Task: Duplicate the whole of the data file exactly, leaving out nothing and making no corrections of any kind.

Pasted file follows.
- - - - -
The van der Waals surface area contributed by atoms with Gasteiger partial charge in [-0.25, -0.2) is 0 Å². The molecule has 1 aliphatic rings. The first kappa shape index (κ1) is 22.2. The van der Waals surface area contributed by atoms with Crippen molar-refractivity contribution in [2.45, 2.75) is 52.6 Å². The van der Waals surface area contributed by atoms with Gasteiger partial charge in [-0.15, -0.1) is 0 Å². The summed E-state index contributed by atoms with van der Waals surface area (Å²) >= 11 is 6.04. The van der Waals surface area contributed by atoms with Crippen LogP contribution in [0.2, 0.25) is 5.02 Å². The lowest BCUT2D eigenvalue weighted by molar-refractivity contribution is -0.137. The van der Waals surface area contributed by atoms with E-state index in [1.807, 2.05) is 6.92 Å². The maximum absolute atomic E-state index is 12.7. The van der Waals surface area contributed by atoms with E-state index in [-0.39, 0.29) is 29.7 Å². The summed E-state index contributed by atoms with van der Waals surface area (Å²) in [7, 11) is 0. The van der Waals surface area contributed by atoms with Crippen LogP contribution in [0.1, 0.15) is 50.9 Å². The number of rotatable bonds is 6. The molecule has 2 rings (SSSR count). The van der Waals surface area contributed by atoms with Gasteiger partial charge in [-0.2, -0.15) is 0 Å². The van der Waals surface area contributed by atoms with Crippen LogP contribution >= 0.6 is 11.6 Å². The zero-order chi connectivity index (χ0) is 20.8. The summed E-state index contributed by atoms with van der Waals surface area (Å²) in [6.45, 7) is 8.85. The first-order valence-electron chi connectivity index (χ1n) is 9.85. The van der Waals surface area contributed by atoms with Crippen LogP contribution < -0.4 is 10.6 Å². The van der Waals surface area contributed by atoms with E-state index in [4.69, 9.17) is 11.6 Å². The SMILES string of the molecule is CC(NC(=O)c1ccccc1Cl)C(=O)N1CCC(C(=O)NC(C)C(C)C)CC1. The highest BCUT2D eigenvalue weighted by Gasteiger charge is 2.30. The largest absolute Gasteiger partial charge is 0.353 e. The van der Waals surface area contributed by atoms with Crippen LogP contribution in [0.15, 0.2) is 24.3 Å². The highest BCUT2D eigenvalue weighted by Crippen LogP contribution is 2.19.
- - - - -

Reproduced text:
The van der Waals surface area contributed by atoms with Gasteiger partial charge in [-0.25, -0.2) is 0 Å². The molecule has 1 aliphatic rings. The first kappa shape index (κ1) is 22.2. The van der Waals surface area contributed by atoms with Crippen molar-refractivity contribution in [2.45, 2.75) is 52.6 Å². The van der Waals surface area contributed by atoms with Gasteiger partial charge in [-0.15, -0.1) is 0 Å². The summed E-state index contributed by atoms with van der Waals surface area (Å²) >= 11 is 6.04. The van der Waals surface area contributed by atoms with Crippen LogP contribution in [0.2, 0.25) is 5.02 Å². The lowest BCUT2D eigenvalue weighted by molar-refractivity contribution is -0.137. The van der Waals surface area contributed by atoms with E-state index in [1.807, 2.05) is 6.92 Å². The maximum absolute atomic E-state index is 12.7. The van der Waals surface area contributed by atoms with E-state index in [-0.39, 0.29) is 29.7 Å². The summed E-state index contributed by atoms with van der Waals surface area (Å²) in [7, 11) is 0. The van der Waals surface area contributed by atoms with Crippen LogP contribution in [0.1, 0.15) is 50.9 Å². The number of rotatable bonds is 6. The molecule has 2 rings (SSSR count). The van der Waals surface area contributed by atoms with Gasteiger partial charge in [-0.2, -0.15) is 0 Å². The van der Waals surface area contributed by atoms with Crippen LogP contribution >= 0.6 is 11.6 Å². The zero-order chi connectivity index (χ0) is 20.8. The summed E-state index contributed by atoms with van der Waals surface area (Å²) in [6.45, 7) is 8.85. The first-order valence-electron chi connectivity index (χ1n) is 9.85. The van der Waals surface area contributed by atoms with Crippen LogP contribution < -0.4 is 10.6 Å². The van der Waals surface area contributed by atoms with E-state index in [4.69, 9.17) is 11.6 Å². The SMILES string of the molecule is CC(NC(=O)c1ccccc1Cl)C(=O)N1CCC(C(=O)NC(C)C(C)C)CC1. The highest BCUT2D eigenvalue weighted by Gasteiger charge is 2.30. The largest absolute Gasteiger partial charge is 0.353 e. The van der Waals surface area contributed by atoms with Crippen LogP contribution in [0.15, 0.2) is 24.3 Å². The highest BCUT2D eigenvalue weighted by Crippen LogP contribution is 2.19.